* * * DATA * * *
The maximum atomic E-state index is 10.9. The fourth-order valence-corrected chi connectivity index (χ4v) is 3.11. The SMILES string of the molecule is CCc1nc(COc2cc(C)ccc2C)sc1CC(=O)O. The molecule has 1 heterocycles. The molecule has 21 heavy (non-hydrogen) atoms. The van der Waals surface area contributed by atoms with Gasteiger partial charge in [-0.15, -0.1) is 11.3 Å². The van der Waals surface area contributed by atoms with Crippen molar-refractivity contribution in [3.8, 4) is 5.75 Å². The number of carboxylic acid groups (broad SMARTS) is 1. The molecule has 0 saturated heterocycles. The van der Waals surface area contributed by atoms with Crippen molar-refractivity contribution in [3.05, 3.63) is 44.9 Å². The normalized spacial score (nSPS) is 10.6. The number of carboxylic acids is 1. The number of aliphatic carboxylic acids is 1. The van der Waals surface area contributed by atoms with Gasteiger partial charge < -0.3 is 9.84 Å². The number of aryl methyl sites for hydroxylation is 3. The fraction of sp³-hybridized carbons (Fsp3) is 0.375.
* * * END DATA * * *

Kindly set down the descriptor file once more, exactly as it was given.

The maximum atomic E-state index is 10.9. The fourth-order valence-corrected chi connectivity index (χ4v) is 3.11. The SMILES string of the molecule is CCc1nc(COc2cc(C)ccc2C)sc1CC(=O)O. The molecule has 1 heterocycles. The molecule has 21 heavy (non-hydrogen) atoms. The van der Waals surface area contributed by atoms with Gasteiger partial charge in [-0.15, -0.1) is 11.3 Å². The van der Waals surface area contributed by atoms with Crippen molar-refractivity contribution in [3.8, 4) is 5.75 Å². The number of carboxylic acid groups (broad SMARTS) is 1. The molecule has 0 saturated heterocycles. The van der Waals surface area contributed by atoms with Crippen molar-refractivity contribution in [3.05, 3.63) is 44.9 Å². The normalized spacial score (nSPS) is 10.6. The number of carboxylic acids is 1. The number of aliphatic carboxylic acids is 1. The van der Waals surface area contributed by atoms with Gasteiger partial charge < -0.3 is 9.84 Å². The number of aryl methyl sites for hydroxylation is 3. The fraction of sp³-hybridized carbons (Fsp3) is 0.375.